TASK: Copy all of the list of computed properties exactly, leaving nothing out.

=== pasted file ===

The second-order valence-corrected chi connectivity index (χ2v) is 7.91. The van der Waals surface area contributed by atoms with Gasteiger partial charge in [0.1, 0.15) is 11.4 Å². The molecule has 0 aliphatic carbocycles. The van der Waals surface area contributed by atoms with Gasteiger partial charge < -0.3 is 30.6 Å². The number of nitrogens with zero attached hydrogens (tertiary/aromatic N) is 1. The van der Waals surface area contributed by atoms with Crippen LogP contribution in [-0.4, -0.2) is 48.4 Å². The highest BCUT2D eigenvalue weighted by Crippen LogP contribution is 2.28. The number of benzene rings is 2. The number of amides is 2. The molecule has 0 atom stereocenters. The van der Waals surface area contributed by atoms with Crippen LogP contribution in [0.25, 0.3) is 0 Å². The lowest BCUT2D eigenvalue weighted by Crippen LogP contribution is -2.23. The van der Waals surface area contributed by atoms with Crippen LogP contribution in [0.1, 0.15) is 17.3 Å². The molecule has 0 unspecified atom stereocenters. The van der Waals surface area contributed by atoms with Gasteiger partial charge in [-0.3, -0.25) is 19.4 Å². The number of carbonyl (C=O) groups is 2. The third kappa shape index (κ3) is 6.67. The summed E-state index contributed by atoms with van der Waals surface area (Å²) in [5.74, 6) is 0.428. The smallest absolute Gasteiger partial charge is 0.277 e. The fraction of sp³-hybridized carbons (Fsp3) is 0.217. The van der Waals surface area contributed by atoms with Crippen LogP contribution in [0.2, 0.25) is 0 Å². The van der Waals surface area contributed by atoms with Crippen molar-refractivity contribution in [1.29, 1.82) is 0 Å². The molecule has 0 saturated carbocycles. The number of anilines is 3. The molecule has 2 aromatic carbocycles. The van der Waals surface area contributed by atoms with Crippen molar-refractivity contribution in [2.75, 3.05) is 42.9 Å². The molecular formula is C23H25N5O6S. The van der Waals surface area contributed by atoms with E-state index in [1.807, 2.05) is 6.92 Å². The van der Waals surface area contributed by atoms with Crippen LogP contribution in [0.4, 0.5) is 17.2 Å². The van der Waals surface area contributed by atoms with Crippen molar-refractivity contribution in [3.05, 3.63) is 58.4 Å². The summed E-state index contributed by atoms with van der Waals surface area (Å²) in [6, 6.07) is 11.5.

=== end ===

The second-order valence-corrected chi connectivity index (χ2v) is 7.91. The van der Waals surface area contributed by atoms with Gasteiger partial charge in [0.1, 0.15) is 11.4 Å². The molecule has 0 aliphatic carbocycles. The van der Waals surface area contributed by atoms with Gasteiger partial charge < -0.3 is 30.6 Å². The number of nitrogens with zero attached hydrogens (tertiary/aromatic N) is 1. The van der Waals surface area contributed by atoms with Crippen LogP contribution in [-0.4, -0.2) is 48.4 Å². The highest BCUT2D eigenvalue weighted by Crippen LogP contribution is 2.28. The number of benzene rings is 2. The number of amides is 2. The molecule has 0 atom stereocenters. The van der Waals surface area contributed by atoms with Crippen LogP contribution in [0.25, 0.3) is 0 Å². The lowest BCUT2D eigenvalue weighted by Crippen LogP contribution is -2.23. The van der Waals surface area contributed by atoms with Crippen LogP contribution in [0.1, 0.15) is 17.3 Å². The molecule has 0 unspecified atom stereocenters. The van der Waals surface area contributed by atoms with Gasteiger partial charge in [-0.3, -0.25) is 19.4 Å². The number of carbonyl (C=O) groups is 2. The third kappa shape index (κ3) is 6.67. The summed E-state index contributed by atoms with van der Waals surface area (Å²) in [5.74, 6) is 0.428. The smallest absolute Gasteiger partial charge is 0.277 e. The fraction of sp³-hybridized carbons (Fsp3) is 0.217. The van der Waals surface area contributed by atoms with Crippen LogP contribution in [0.2, 0.25) is 0 Å². The van der Waals surface area contributed by atoms with Crippen molar-refractivity contribution in [1.29, 1.82) is 0 Å². The molecule has 0 saturated carbocycles. The number of anilines is 3. The molecule has 2 aromatic carbocycles. The van der Waals surface area contributed by atoms with Crippen molar-refractivity contribution in [2.75, 3.05) is 42.9 Å². The molecular formula is C23H25N5O6S. The van der Waals surface area contributed by atoms with E-state index in [1.807, 2.05) is 6.92 Å². The van der Waals surface area contributed by atoms with Crippen LogP contribution in [0.4, 0.5) is 17.2 Å². The van der Waals surface area contributed by atoms with Crippen molar-refractivity contribution in [3.05, 3.63) is 58.4 Å². The summed E-state index contributed by atoms with van der Waals surface area (Å²) in [6, 6.07) is 11.5.